Our Project


The concept of BioBricks was first introduced by Tom Knight at MIT in 2003. His vision was to standardise synthetic biological parts in a similar way to Lego bricks that interlock to form larger constructs. In turn, this has enabled research groups to engineer novel biological systems. Our team has been inspired by Tom Knight’s “Lego-like” approach to synthetic biology.

However, we wondered how we could mix electronic devices with synthetic biological devices. Our project therefore involves us replacing some of the traditional electronic components in a circuit with biological alternatives. Like Lego, the circuit will allow synthetic biologists to mix and match bacterial and electronic components to create electro-biological circuits. This approach will represent a foundational advance in the way synthetic biological circuits are designed and implemented.

We believe that by merging biology, electronic engineering and computer science, our project also holds fantastic opportunities for education. There is a common misconception that all bugs are bad, but our project will demonstrate the benefits of bacteria in a fun and safe manner.

Synthetic biology is an exciting, and unique field that we want to make accessible to children worldwide. We want the next generation to have a better understanding of what synthetic biology is, and inspire new ways to apply synthetic biology to real world applications. Perhaps our circuits will alter the perception of Genetically Modified Organisms, inspire a new way to generate sustainable electricity, or even work towards creating a computer made entirely from synthetic organisms.

Design of Hardware


Having decided on an electrical theme, we were inspired by educational electronics kits to build a standardised breadboard-style testing system for our constructs that could also be used for demonstrations. This was a great chance to reach out to the local community for help and advice, as Newcastle has its own local maker group We would go on to work with lasercutters and 3D printers to produce parts to fulfil our own specifications.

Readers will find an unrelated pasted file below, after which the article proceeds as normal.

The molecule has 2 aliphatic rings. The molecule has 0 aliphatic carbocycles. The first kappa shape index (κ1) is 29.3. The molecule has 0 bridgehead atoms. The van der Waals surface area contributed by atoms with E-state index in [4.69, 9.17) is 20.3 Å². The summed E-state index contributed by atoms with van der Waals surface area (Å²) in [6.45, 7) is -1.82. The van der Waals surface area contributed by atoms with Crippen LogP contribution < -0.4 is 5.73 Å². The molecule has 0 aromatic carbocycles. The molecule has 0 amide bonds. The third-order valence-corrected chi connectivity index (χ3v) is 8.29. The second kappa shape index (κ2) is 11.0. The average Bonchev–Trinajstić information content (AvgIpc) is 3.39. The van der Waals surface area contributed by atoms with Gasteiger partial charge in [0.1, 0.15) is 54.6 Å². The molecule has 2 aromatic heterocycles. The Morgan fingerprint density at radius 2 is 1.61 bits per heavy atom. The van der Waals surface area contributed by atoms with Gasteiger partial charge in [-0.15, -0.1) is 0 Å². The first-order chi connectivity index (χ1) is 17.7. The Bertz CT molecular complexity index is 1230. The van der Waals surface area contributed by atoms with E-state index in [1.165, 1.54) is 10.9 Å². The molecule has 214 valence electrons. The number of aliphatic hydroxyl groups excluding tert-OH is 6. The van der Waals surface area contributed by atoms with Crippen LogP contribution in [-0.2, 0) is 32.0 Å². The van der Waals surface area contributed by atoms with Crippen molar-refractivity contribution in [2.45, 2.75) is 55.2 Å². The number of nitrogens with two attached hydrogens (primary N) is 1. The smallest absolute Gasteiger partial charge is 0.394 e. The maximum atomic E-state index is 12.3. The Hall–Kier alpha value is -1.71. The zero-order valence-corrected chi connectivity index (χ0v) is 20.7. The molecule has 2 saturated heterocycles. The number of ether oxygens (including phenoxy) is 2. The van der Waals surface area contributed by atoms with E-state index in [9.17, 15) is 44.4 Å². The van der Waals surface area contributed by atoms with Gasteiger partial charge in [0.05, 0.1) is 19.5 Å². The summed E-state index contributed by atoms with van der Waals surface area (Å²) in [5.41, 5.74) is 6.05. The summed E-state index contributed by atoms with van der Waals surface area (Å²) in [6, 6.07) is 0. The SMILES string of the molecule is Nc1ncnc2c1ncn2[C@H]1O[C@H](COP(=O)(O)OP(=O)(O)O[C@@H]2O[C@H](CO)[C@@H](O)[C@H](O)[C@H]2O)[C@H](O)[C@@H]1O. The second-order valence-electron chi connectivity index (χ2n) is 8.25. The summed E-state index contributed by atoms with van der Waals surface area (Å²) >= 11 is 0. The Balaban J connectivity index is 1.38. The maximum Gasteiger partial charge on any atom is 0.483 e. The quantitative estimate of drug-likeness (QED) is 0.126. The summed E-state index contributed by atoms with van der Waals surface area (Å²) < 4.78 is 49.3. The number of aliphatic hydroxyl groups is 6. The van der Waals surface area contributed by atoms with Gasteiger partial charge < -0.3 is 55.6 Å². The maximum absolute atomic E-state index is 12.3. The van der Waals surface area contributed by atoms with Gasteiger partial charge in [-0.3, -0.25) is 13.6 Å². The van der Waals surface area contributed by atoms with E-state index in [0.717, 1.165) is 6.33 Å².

Initially we worked with FabLab, a local fabrication workshop based in Sunderland to come up with our initial designs, building prototypes and investigating the best ways to join parts together. Later we moved our base of operations to OpenLab within Newcastle University where we were assigned a design intern who helped us bring our final designs to life. We opted for a system that used magnets which allow the user to freely interchange parts and pass electricity through our microfluidic devices.

This was a fantastic learning opportunity for us, as none of us had any previous design experience, and you can read more about our design process here

Design of Parts


Our goal of creating biological analogues of electronic devices offered us a huge range of potential biobricks. At the planning stage, we designed theoretical versions of many standard components, including lightbulbs, batteries, variable resistors and even a capacitor!

Our parts rely on electrical heating for activation, allowing integration into existing electrical systems. We have created functional versions of our lightbulb and variable resistor designs, along with an improved efficiency microbial fuel cell based on a design proposed by Team Bielefield in 2013. We also developed a simulator that predicts the output of our devices, whether alone or integrated into more complex systems.

Being able to work on such a range of different devices has allowed us to learn a great deal about cellular mechanisms, enhancing our general biological knowledge. It was really exciting to try and combine the two different disciplines of electrical and genetic engineering.

You can read more about our parts here

Design of Human Practices